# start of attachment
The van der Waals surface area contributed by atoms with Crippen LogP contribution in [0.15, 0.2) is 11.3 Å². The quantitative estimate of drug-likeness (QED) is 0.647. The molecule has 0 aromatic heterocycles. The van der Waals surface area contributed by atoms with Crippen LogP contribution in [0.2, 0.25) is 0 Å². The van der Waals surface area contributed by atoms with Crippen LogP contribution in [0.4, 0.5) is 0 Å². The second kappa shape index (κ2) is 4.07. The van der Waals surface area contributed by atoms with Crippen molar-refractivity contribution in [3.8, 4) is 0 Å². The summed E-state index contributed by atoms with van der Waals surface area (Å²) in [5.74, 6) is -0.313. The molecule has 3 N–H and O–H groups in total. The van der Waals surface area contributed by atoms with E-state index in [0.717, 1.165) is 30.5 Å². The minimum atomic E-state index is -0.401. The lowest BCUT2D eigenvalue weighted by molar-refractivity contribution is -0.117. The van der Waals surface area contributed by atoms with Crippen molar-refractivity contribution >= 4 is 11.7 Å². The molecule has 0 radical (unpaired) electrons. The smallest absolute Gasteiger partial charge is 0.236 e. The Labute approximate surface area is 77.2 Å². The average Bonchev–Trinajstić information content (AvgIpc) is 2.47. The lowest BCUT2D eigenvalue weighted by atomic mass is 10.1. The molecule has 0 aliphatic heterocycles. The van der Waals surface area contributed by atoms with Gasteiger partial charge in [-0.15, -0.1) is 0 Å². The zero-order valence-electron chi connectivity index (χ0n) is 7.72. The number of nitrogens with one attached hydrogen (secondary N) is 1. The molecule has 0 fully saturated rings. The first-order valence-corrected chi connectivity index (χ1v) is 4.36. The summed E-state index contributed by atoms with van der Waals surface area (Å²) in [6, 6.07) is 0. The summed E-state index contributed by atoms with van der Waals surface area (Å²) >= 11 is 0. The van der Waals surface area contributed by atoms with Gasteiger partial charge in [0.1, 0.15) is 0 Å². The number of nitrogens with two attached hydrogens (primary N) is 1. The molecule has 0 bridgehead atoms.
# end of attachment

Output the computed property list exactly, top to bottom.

The van der Waals surface area contributed by atoms with Crippen LogP contribution in [0.15, 0.2) is 11.3 Å². The quantitative estimate of drug-likeness (QED) is 0.647. The molecule has 0 aromatic heterocycles. The van der Waals surface area contributed by atoms with Crippen LogP contribution in [0.2, 0.25) is 0 Å². The van der Waals surface area contributed by atoms with Crippen LogP contribution in [0.4, 0.5) is 0 Å². The second kappa shape index (κ2) is 4.07. The van der Waals surface area contributed by atoms with Crippen molar-refractivity contribution in [3.8, 4) is 0 Å². The summed E-state index contributed by atoms with van der Waals surface area (Å²) in [5.74, 6) is -0.313. The molecule has 3 N–H and O–H groups in total. The van der Waals surface area contributed by atoms with E-state index in [0.717, 1.165) is 30.5 Å². The minimum atomic E-state index is -0.401. The lowest BCUT2D eigenvalue weighted by molar-refractivity contribution is -0.117. The van der Waals surface area contributed by atoms with Crippen molar-refractivity contribution >= 4 is 11.7 Å². The molecule has 0 radical (unpaired) electrons. The smallest absolute Gasteiger partial charge is 0.236 e. The Labute approximate surface area is 77.2 Å². The average Bonchev–Trinajstić information content (AvgIpc) is 2.47. The lowest BCUT2D eigenvalue weighted by atomic mass is 10.1. The molecule has 0 aliphatic heterocycles. The van der Waals surface area contributed by atoms with Gasteiger partial charge in [-0.15, -0.1) is 0 Å². The zero-order valence-electron chi connectivity index (χ0n) is 7.72. The number of nitrogens with one attached hydrogen (secondary N) is 1. The molecule has 0 fully saturated rings. The first-order valence-corrected chi connectivity index (χ1v) is 4.36. The summed E-state index contributed by atoms with van der Waals surface area (Å²) in [6, 6.07) is 0. The summed E-state index contributed by atoms with van der Waals surface area (Å²) >= 11 is 0. The van der Waals surface area contributed by atoms with Gasteiger partial charge in [0.1, 0.15) is 0 Å². The number of nitrogens with two attached hydrogens (primary N) is 1. The molecule has 0 bridgehead atoms.